They're all very important to their teams' chances, and have been integral to their success. But no team's playoff push is more dependent on their starting quarterback than Tampa Bay's, where Brad Johnson has been essential.

If McNair goes down, the Titans have Neil O'Donnell, a one-time Super Bowl starter. In Philly, we found out just how deep the quarterback depth goes after McNabb. Kordell Stewart would step in for Maddox, and Vinny Testaverde would take over for Pennington in New York. Even Atlanta's Doug Johnson and San Francisco's Tim Rattay have had their moments this season.

But in Tampa Bay, it's Brad Johnson or start planning your offseason. Here's how much he has meant, and why the Bucs better hope the back injury that has kept him sidelined since Dec. 15 is completely healed:

Tampa Bay went 2-1 in games that Johnson didn't start this season, but in both of those wins, the Bucs went without a touchdown. In the loss, they scored a garbage-time touchdown. All told, that's 36 possessions that produced 34 points -- one touchdown and nine field goals. Every one of those points was produced with backup Rob Johnson at the helm.

When Brad Johnson played, the Bucs went 10-3, including 6-1 at home, averaging 24 points per game. With Tampa Bay's No. 1-ranked defense, 24 points is almost always more than enough to win. Without him, the Bucs averaged 11.3 points per game and resorted to nothing but a field goal-led attack.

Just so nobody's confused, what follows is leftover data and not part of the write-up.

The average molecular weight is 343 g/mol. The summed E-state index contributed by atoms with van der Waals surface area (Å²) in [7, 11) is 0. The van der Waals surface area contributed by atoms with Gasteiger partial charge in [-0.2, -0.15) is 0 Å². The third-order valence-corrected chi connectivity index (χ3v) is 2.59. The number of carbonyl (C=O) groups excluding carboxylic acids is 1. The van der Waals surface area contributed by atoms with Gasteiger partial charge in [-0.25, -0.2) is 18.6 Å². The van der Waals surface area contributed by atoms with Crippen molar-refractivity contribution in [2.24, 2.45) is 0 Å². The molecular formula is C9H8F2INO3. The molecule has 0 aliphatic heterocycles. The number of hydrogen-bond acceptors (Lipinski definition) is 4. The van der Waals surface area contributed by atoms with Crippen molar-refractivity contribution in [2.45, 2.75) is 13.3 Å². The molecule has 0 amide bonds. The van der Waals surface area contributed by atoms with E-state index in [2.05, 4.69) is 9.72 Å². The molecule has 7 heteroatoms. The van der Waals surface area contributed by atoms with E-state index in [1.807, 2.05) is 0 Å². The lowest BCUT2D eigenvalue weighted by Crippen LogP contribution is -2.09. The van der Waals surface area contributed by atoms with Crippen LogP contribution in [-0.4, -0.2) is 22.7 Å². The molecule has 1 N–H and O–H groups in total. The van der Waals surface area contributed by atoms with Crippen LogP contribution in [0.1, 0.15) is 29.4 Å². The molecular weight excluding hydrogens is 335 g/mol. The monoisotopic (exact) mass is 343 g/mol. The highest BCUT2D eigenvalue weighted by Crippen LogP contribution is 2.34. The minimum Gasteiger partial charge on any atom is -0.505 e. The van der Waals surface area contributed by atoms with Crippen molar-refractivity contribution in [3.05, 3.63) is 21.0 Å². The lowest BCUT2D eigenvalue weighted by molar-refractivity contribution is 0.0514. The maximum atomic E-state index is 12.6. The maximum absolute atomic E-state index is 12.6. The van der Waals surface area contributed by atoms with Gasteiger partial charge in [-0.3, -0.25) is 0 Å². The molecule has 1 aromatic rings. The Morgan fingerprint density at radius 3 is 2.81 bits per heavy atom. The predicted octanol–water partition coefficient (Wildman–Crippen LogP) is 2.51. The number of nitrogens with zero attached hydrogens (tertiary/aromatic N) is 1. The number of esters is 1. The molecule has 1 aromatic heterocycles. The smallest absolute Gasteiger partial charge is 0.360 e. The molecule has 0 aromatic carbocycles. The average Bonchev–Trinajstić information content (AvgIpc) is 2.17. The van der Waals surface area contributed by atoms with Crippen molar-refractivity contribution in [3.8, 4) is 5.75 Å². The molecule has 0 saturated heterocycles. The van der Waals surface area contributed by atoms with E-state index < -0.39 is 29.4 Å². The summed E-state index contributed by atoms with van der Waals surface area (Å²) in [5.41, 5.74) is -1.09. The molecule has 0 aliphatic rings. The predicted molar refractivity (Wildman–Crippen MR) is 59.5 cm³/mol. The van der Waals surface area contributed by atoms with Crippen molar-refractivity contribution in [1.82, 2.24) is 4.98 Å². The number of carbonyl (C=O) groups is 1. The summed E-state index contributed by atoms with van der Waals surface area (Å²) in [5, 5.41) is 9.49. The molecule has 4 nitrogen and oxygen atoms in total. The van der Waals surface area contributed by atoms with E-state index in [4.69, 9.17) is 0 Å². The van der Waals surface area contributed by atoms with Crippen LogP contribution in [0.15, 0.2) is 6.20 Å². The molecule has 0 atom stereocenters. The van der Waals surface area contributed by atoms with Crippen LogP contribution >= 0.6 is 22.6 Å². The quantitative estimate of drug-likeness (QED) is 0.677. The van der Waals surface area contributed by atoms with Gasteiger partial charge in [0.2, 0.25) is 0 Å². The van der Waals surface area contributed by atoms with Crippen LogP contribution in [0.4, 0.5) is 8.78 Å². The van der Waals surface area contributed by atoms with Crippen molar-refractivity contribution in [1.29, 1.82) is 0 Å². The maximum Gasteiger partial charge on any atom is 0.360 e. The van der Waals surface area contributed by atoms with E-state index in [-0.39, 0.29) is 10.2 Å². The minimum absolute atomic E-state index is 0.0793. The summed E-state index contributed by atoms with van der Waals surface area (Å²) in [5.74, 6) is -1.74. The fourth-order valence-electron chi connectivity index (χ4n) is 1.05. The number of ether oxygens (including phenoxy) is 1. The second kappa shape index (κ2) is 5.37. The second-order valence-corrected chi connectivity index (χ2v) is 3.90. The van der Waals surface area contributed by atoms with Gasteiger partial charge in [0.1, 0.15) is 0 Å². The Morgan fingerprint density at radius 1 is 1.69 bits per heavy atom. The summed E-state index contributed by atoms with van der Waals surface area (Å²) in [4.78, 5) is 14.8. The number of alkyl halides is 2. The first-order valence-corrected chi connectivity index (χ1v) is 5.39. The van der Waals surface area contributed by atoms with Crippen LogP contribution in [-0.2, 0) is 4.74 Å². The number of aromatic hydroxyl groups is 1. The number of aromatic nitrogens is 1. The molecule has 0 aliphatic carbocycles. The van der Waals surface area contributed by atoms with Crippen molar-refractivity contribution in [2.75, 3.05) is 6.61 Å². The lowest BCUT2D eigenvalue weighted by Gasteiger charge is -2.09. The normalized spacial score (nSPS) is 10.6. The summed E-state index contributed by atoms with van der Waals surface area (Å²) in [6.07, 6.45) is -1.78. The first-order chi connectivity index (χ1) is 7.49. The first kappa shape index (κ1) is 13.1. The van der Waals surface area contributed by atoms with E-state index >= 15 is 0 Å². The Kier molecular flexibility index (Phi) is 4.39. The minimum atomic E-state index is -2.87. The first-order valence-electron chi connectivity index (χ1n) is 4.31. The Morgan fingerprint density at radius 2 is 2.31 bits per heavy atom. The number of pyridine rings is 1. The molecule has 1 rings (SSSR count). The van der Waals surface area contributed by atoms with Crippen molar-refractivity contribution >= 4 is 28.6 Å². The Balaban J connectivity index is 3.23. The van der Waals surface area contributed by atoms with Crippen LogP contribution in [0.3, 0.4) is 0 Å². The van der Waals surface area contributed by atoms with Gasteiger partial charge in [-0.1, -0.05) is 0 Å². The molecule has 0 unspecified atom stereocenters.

That sounds a lot like the Bucs' old offense, which always seemed to go belly-up come playoff time. To avoid that familiar fate, Tampa Bay needs its No. 1 quarterback -- more so than any of its playoff opponents.
-- Don Banks, CNNSI.com

You can't shut up the Raiders and Jets this week, not that you'd want to. The closer they get to (today's) playoff game, the more they cackle, yap and hoot at one another. For the uninitiated, this is how you run a playoff experience, with hot and cold running animosity.

Then there's the small matter of the 49ers vs. Buccaneers, a would-be rivalry celebrating a quarter-century of non-aggression bordering on ambivalence. It's not that they haven't had chances to develop professional-grade loathing. They've played 14 times since 1977. Sadly, there's scarcely been heard a fightin' word. Worse, most games have ended with the teams too busy kicking themselves in the keister to express any serious animus toward the other side.
-- Gary Peterson, Contra Costa Times

When Steve Mariucci walks into Raymond James Stadium (today), sees the pirate ship rocking and the cannons firing, maybe he'll think: "This little slice of job-secure paradise could have been mine."

Or maybe he won't. Ever since the 49ers skipped into their locker room with a date in Tampa, Mariucci has deftly avoided that subplot.

But the fact is inescapable: Forty-nine weeks before facing the Buccaneers in the playoffs, Mariucci was considering an offer from the Tampa Bay owners.

"The whole picture is kind of a funny story line," center Jeremy Newberry said this week. But when it comes down to playing the game it won't mean jack squat."
-- Ann Killion, San Jose Mercury News